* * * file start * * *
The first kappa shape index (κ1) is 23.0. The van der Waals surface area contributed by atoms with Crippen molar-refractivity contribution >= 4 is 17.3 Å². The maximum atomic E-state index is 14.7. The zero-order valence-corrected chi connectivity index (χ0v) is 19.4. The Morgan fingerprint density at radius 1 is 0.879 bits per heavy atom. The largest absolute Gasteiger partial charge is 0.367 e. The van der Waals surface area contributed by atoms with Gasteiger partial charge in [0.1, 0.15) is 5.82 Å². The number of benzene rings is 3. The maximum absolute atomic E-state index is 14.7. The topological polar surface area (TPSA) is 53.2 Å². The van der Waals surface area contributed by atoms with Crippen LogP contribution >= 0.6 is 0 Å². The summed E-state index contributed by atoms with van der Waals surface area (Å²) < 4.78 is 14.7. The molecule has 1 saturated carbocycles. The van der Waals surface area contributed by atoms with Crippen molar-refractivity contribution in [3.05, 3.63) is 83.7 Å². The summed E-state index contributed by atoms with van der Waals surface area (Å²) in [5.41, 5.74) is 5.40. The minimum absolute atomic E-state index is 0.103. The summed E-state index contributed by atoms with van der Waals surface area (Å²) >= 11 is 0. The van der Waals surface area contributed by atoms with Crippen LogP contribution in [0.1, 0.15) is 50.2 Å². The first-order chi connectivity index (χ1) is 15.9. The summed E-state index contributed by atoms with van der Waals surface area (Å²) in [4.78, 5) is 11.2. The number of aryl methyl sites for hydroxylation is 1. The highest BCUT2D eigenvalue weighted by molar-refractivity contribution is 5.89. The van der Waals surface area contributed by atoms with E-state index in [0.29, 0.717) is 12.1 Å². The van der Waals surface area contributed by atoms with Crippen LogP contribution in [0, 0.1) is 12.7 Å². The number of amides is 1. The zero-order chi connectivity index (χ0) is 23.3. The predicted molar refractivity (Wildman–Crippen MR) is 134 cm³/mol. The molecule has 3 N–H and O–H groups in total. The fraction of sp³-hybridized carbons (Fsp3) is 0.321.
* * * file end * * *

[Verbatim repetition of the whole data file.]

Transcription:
The first kappa shape index (κ1) is 23.0. The van der Waals surface area contributed by atoms with Crippen molar-refractivity contribution >= 4 is 17.3 Å². The maximum atomic E-state index is 14.7. The zero-order valence-corrected chi connectivity index (χ0v) is 19.4. The Morgan fingerprint density at radius 1 is 0.879 bits per heavy atom. The largest absolute Gasteiger partial charge is 0.367 e. The van der Waals surface area contributed by atoms with Gasteiger partial charge in [0.1, 0.15) is 5.82 Å². The number of benzene rings is 3. The maximum absolute atomic E-state index is 14.7. The topological polar surface area (TPSA) is 53.2 Å². The van der Waals surface area contributed by atoms with Crippen LogP contribution >= 0.6 is 0 Å². The summed E-state index contributed by atoms with van der Waals surface area (Å²) < 4.78 is 14.7. The molecule has 1 saturated carbocycles. The van der Waals surface area contributed by atoms with Crippen molar-refractivity contribution in [3.05, 3.63) is 83.7 Å². The summed E-state index contributed by atoms with van der Waals surface area (Å²) in [5.41, 5.74) is 5.40. The minimum absolute atomic E-state index is 0.103. The summed E-state index contributed by atoms with van der Waals surface area (Å²) >= 11 is 0. The van der Waals surface area contributed by atoms with Crippen LogP contribution in [0.1, 0.15) is 50.2 Å². The first-order chi connectivity index (χ1) is 15.9. The summed E-state index contributed by atoms with van der Waals surface area (Å²) in [4.78, 5) is 11.2. The number of aryl methyl sites for hydroxylation is 1. The highest BCUT2D eigenvalue weighted by molar-refractivity contribution is 5.89. The van der Waals surface area contributed by atoms with E-state index in [0.29, 0.717) is 12.1 Å². The van der Waals surface area contributed by atoms with Crippen LogP contribution in [0, 0.1) is 12.7 Å². The number of amides is 1. The zero-order chi connectivity index (χ0) is 23.3. The predicted molar refractivity (Wildman–Crippen MR) is 134 cm³/mol. The molecule has 3 N–H and O–H groups in total. The fraction of sp³-hybridized carbons (Fsp3) is 0.321.